In May 2012, borough officials in Palisades Park rejected requests by two diplomatic delegations from Japan to remove a small monument from a public park, a brass plaque on a block of stone, dedicated in 2010 to the memory of comfort women, tens of thousands of women and girls, many Korean, who were forced into sexual slavery by Japanese soldiers during World War II. Days later, a South Korean delegation endorsed the borough's decision. The first Japanese delegation cited apologies offered by their country's government for its involvement as justifying the removal of the monument, while officials from the second delegation controversially claimed that "comfort women were a lie". However, in neighboring Fort Lee, various Korean American groups could not reach consensus on the design and wording for such a monument as of early April 2013. In October 2012, a similar memorial was announced in nearby Hackensack, to be raised behind the Bergen County Courthouse, alongside memorials to the Holocaust, the Irish Potato Famine, and the Armenian Genocide, and was unveiled in March 2013. An annual cross-country bicycle ride dedicated to the honor of the comfort women ends at the Palisades Park memorial, following a penultimate stop at the Bergen County Courthouse memorial in Hackensack.
Sewol ferry tragedy memorial in the United StatesEdit
Dual-naming Broad AvenueEdit
In mid-2015, a proposal was submitted by the Korean-American Association of Palisades Park to the mayor and council of Palisades Park to add a second name to Broad Avenue, such as "Korean Market Street" (Meokjagolmok) or "Korea Way". The mayor's response was to request a public vote on implementing this addition.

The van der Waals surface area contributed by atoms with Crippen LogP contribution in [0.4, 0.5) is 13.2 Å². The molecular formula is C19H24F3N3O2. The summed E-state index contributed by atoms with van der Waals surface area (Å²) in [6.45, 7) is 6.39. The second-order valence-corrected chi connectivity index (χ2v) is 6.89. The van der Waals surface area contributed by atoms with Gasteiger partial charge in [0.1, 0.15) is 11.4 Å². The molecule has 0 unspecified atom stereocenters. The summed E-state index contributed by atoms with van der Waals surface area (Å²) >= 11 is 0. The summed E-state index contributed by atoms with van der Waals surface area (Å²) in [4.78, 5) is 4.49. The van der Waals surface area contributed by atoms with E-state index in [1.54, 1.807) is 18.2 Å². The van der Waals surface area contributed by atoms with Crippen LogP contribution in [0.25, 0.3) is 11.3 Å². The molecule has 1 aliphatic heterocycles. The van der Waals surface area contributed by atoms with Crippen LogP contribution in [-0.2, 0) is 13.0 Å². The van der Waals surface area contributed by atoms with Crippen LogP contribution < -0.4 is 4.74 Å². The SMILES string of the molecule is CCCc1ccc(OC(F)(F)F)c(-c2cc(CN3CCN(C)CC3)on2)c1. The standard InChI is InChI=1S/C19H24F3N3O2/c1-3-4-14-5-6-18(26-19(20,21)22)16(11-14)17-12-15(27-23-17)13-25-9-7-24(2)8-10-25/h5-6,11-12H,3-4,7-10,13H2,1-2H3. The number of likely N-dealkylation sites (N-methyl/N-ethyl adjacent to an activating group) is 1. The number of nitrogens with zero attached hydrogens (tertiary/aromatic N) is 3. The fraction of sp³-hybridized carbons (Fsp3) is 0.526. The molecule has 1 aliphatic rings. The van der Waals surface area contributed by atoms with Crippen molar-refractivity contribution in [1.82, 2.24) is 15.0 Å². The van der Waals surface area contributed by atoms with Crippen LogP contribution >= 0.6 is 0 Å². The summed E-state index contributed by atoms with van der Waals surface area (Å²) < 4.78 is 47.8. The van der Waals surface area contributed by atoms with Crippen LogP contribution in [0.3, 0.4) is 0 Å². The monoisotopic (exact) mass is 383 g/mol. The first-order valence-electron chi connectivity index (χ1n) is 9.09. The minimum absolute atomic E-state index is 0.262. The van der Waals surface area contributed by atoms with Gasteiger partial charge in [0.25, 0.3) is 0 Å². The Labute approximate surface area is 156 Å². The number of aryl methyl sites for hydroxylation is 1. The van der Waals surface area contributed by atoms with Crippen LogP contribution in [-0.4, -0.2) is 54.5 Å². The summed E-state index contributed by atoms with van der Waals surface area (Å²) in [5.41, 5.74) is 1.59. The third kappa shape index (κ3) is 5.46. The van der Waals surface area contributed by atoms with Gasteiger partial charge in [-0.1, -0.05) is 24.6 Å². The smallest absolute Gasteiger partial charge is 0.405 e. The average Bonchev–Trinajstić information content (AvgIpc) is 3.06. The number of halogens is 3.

Korean language interpreters at civic meetingsEdit
Korean Americans, who compose more than half of the borough's population and have attended town meetings in large numbers, having requested Korean language interpreters to be present at these meetings as of August 2016.
The per capita Korean American population of Bergen County, 6.3% by the 2010 United States Census, (increasing to 6.9% by the 2011 American Community Survey), is the highest of any county in the United States, with all of the nation's top ten municipalities by percentage of Korean population and an absolute total of 56,773 Korean Americans (increasing to 63,247 by the 2011 American Community Survey) living in the county. The concentration of Korean Americans in Palisades Park in turn is the highest of any municipality in the United States, at 52% of the population, enumerating 10,115 residents of Korean ancestry as of the 2010 Census. Palisades Park is often referred to as the Korean village. Along with Koreatowns in New York City and Long Island, the Bergen County Koreatowns serve as the nexus for an overall Korean American population of 218,764 individuals in the Greater New York Combined Statistical Area, the second largest population of ethnic Koreans outside of Korea.